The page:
A diverse and dedicated team of practising family doctors: delivering training and support remotely and in diverse settings around the world.
Peter Le Feuvre, Clinical Director
Dr Peter LeFeuvre is a GP / family physician with thirty years experience in family medicine. In addition to his work with asylum seekers for the NHS, he has extensive international experience. He spent four years working in Tunisia and regularly teaches on a Family Medicine course run by the Christian Medical College, Vellore, India. As PCI Clinical Team Co-Lead, he advises on programme development across PCI. He leads teaching and cascade training programmes on chronic disease management and advises on NCD strategy across Africa, Asia and the Middle East.
Sarah Montgomery, Clinical Director
Dr Sarah Montgomery is a GP / family physician with extensive international experience in building capacity in health care professionals in low and middle income settings, with a focus on pragmatic, evidence-based training and support. As a Clinical Advisor for the NHS she designed and delivered primary health care services for asylum seekers. Internationally Sarah has a wide range of teaching, facilitating and advisory experience in primary health care across Africa, Asia and the Middle East. As Clinical Team Co-Lead, Sarah supports and advises the clinical team across the whole PCI portfolio, as well as leading a number of projects. She has special expertise advising on the building blocks of effective primary health care in resource-poor settings with a particular focus on NCD care.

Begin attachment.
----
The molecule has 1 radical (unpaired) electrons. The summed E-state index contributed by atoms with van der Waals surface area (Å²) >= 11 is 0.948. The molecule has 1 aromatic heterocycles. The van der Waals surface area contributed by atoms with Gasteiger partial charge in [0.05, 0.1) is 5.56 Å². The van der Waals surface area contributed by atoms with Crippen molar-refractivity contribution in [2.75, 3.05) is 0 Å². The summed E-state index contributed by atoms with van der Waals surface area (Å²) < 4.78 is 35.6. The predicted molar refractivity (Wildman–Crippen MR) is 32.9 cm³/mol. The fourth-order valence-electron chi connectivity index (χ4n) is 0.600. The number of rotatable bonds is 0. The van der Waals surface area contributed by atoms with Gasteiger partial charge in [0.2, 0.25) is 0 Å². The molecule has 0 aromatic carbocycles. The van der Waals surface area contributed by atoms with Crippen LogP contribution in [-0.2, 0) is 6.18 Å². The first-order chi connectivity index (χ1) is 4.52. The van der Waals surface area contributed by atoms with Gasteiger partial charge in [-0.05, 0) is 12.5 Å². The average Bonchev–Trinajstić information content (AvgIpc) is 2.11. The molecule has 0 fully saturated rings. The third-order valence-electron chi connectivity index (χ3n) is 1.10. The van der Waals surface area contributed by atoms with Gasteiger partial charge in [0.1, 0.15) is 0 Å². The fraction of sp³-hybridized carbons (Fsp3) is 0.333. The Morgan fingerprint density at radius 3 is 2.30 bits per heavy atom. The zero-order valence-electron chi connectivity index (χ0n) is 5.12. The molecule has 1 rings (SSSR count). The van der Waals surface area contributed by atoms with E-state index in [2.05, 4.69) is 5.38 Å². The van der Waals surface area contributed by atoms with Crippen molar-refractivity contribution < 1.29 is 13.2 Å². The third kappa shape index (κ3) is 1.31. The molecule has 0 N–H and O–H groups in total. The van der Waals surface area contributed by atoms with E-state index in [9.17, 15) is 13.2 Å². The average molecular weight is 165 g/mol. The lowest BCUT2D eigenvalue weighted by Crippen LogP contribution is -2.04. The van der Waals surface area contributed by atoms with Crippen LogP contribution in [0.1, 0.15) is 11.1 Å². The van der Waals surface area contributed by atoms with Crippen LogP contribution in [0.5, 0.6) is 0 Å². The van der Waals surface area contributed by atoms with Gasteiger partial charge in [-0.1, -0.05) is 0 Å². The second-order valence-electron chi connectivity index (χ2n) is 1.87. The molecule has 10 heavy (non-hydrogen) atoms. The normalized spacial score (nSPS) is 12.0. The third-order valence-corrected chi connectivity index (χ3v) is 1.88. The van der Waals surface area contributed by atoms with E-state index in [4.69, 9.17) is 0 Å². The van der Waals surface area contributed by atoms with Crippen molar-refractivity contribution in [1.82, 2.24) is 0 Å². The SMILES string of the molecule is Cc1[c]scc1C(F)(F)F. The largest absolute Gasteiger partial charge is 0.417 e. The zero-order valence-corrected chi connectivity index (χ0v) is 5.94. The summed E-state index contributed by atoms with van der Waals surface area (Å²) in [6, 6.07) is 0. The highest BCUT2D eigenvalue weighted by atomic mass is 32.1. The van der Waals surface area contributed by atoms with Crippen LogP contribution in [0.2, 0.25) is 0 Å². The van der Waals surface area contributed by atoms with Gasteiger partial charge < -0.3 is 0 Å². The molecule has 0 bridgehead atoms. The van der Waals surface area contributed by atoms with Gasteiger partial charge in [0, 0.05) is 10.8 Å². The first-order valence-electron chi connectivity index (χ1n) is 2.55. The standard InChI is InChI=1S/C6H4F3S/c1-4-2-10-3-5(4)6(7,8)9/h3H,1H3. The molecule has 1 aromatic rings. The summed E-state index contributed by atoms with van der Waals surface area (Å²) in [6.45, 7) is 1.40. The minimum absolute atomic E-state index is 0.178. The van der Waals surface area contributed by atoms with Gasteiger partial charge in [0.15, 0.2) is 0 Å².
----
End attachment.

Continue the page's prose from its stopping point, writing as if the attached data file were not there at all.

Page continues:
Dr Mamsallah Faal-Omisore
Mamsallah is a GP/Family physician with special interests in health policy and works in clinical practice, health consultancy as well as medical education in Lagos, Nigeria. She previously worked as a GP principal in the UK providing primary care to a multicultural population in inner city London. She relocated to South Africa in 2008 where she pursued dual interests in infectious diseases and medical education. As a faculty presenter for the Medical Protection Society Education Services, she delivered workshops nationwide on risk management in medical practice. She is currently part of a PCI team working on NCD care in Uganda for the UNHCR.